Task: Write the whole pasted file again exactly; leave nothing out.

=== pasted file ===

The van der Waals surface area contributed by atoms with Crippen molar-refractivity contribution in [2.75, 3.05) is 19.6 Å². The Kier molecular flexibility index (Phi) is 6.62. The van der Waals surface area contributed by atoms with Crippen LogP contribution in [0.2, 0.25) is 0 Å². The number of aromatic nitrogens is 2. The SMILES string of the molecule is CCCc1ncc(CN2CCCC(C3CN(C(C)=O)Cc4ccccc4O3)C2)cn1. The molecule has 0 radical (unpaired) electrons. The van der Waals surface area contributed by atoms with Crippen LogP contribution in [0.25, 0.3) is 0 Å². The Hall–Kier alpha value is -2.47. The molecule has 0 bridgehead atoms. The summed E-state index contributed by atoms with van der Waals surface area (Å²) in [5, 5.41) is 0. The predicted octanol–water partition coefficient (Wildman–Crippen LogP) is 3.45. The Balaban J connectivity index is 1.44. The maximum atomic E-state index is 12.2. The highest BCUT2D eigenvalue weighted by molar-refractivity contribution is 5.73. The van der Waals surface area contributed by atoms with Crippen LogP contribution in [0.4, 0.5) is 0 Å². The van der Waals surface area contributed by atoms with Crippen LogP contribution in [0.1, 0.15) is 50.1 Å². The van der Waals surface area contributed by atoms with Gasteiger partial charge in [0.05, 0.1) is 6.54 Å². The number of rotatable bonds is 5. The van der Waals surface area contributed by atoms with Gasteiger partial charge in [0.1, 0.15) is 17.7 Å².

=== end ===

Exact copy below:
The van der Waals surface area contributed by atoms with Crippen molar-refractivity contribution in [2.75, 3.05) is 19.6 Å². The Kier molecular flexibility index (Phi) is 6.62. The van der Waals surface area contributed by atoms with Crippen LogP contribution in [0.2, 0.25) is 0 Å². The number of aromatic nitrogens is 2. The SMILES string of the molecule is CCCc1ncc(CN2CCCC(C3CN(C(C)=O)Cc4ccccc4O3)C2)cn1. The molecule has 0 radical (unpaired) electrons. The van der Waals surface area contributed by atoms with Crippen LogP contribution in [0.25, 0.3) is 0 Å². The Hall–Kier alpha value is -2.47. The molecule has 0 bridgehead atoms. The summed E-state index contributed by atoms with van der Waals surface area (Å²) in [5, 5.41) is 0. The predicted octanol–water partition coefficient (Wildman–Crippen LogP) is 3.45. The Balaban J connectivity index is 1.44. The maximum atomic E-state index is 12.2. The highest BCUT2D eigenvalue weighted by molar-refractivity contribution is 5.73. The van der Waals surface area contributed by atoms with Crippen LogP contribution in [0.4, 0.5) is 0 Å². The van der Waals surface area contributed by atoms with Crippen LogP contribution in [0.1, 0.15) is 50.1 Å². The van der Waals surface area contributed by atoms with Gasteiger partial charge in [0.05, 0.1) is 6.54 Å². The number of rotatable bonds is 5. The van der Waals surface area contributed by atoms with Gasteiger partial charge in [0.1, 0.15) is 17.7 Å².